14 Nov The pros and cons for companies of moving to a fully remote…
More companies are moving to a fully remote workforce to save money and make employees happier. But there are challenges to consider.
TechRepublic’s Karen Roby talked with Lisa Walker of Fuze and Scott Harris of Egenera about companies moving to a fully remote setup and some of the challenges and rewards that come with it. The following is an edited transcript of their interview.
Karen Roby: Lisa, how much demand are you guys seeing from companies that are wanting to go 100% remote?
Lisa Walker: The last estimate I saw was a hundred companies in the US going 100% remote. So we’re really at the beginning here. More what we’re seeing right now is a hybrid approach, where people are dipping their toe in, and they’re allowing some remote work. But it’s really the bold companies that are taking that step to go 100%, and we’re just at the beginning of that. And those companies tend to be newer companies, tend to be software or services companies.
SEE: 10 areas to cover when building a remote work policy (free PDF) (TechRepublic)
I think it’s a lot easier when you’re thinking about doing it from the start, versus taking a company that’s been around for a while and doing that massive transition. I think we’ll see that as we move forward, but we’re at the beginning where you’re seeing newer companies who are able to spin up remote in their DNA from the very beginning.
Karen Roby: One of the companies that Fuze has helped move to a fully remote setup is Egenera, it’s a cloud services company. Scott Harris is the CEO of Egenera. Scott, tell us about how your company was set up first, and how that impacted your move to going 100% remote.
Scott Harris: It used to be that the two divisions of Egenera were very polarized. The cloud, the newer cloud division, was almost always pretty remote. Because everything’s in a data center, and these guys are in and out of them, and traveling around, and they tend to do a lot of tech support. Everything’s 24/7. As you can imagine, that lended itself quickly to doing work from home.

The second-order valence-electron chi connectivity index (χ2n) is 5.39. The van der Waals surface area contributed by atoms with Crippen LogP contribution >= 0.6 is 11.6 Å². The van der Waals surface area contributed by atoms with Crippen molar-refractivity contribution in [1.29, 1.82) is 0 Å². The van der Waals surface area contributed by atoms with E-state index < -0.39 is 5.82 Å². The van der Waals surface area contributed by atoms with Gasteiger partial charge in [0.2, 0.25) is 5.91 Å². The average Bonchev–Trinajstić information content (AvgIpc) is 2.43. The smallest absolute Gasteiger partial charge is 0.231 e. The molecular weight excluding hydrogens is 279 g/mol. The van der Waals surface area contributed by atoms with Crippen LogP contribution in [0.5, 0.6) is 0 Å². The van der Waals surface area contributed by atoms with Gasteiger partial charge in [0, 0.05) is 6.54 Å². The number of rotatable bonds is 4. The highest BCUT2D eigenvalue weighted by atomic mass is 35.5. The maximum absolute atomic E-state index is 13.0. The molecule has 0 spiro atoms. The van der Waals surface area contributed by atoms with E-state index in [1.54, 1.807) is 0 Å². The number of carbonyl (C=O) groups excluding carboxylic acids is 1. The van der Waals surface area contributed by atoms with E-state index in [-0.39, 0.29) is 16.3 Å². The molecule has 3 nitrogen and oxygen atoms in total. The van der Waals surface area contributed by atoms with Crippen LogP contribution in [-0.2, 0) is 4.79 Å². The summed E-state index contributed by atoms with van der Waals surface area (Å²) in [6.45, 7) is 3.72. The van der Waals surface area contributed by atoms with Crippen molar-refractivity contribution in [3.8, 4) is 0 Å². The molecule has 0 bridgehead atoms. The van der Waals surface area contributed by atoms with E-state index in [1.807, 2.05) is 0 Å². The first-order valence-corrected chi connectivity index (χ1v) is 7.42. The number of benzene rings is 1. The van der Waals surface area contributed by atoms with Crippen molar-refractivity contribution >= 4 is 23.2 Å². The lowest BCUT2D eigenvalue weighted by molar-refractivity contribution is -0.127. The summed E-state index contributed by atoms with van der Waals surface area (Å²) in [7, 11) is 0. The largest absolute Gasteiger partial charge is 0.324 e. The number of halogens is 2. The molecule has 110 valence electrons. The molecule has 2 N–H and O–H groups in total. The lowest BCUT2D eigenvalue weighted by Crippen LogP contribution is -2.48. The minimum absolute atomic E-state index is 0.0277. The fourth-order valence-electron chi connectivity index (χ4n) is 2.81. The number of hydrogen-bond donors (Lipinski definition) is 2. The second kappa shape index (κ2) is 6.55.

However, the flip side, the older group, the software development group, had always been tied to offices all over the world. The last big one that we had was actually in Massachusetts, and it got to the point where we looked at it and we said, “Okay, this is something we can essentially outsource. We can use all the tools and the knowledge that we have on the service side, and essentially help us get out of that location, and get that group to a virtual workforce also.”
Which really helped because we were having two cultures, for lack of better words, and the developers really, I think, wanted to get to that same culture. There’s obviously advantages. And having them work so closely together, made it a little bit of, sort of two silos that didn’t really gel well all the time, from that perspective.
Karen Roby: Scott, talk a little bit about how it’s going … being 100% remote.
Scott Harris: In the beginning, you got the typical, “How do I manage my employees, because I’m not used to it.” We had a lot of processes in place, which they adopted, and more or less that worked. So we took the processes from one side and applied them to the other.
We saw a lot of what used to be very large, very long meetings start to get fractioned off into smaller, independent, more frequent meetings. Some people meet three or four times a week with smaller groups now, whereas they used to meet once for three hours, which I think is a more efficient way to do it anyway. I’m very happy with that, but that tends to be what you end up getting because it’s just easier to manage virtually because you don’t have to have, “Okay well everyone knows they have to be in at this time, that day, in order for us all to get together physically.” You can really manage it to everyone’s schedule a little better.
Karen Roby: Lisa, can you expand a little bit on some of the challenges that you guys see with the companies that you’re helping to move to this new way of operating?
Lisa Walker: The biggest challenge we see with remote workers is isolation and feelings of disengagement with the company. That communications platform sits really at the centerpiece of your remote work tech stack. If you’re not thinking about how remote employees are going to communicate and collaborate and be productive, you’re going to have a problem.
When we’re working with customers, they typically come to us with six to eight communications apps spread across the organization. And what they’re trying to do is get to a place where they can have one tool for all of their employees to call, meet, chat, and share, on any device, from anywhere they choose to work. And that doesn’t mean at home. It could be in a coffee shop. They could choose to go into a coworking space every few days. But giving your employees one tool to use across the company is one really simple thing you can do to bring people together and give them a way to feel connected.
One of the other things we’ve seen from a tech standpoint that’s really interesting is some of the uses of VR, and actually giving employees more of a VR experience where they’re in 3D and there is that virtual watercooler. This communication piece, we’re just at the beginning of that as well, but getting people the right tools to communicate and feel engaged throughout the day is really important.
Again, it’s counterintuitive, but taking the time to get them together in person, whether that’s once a year, the whole company off-site, whether that’s empowering…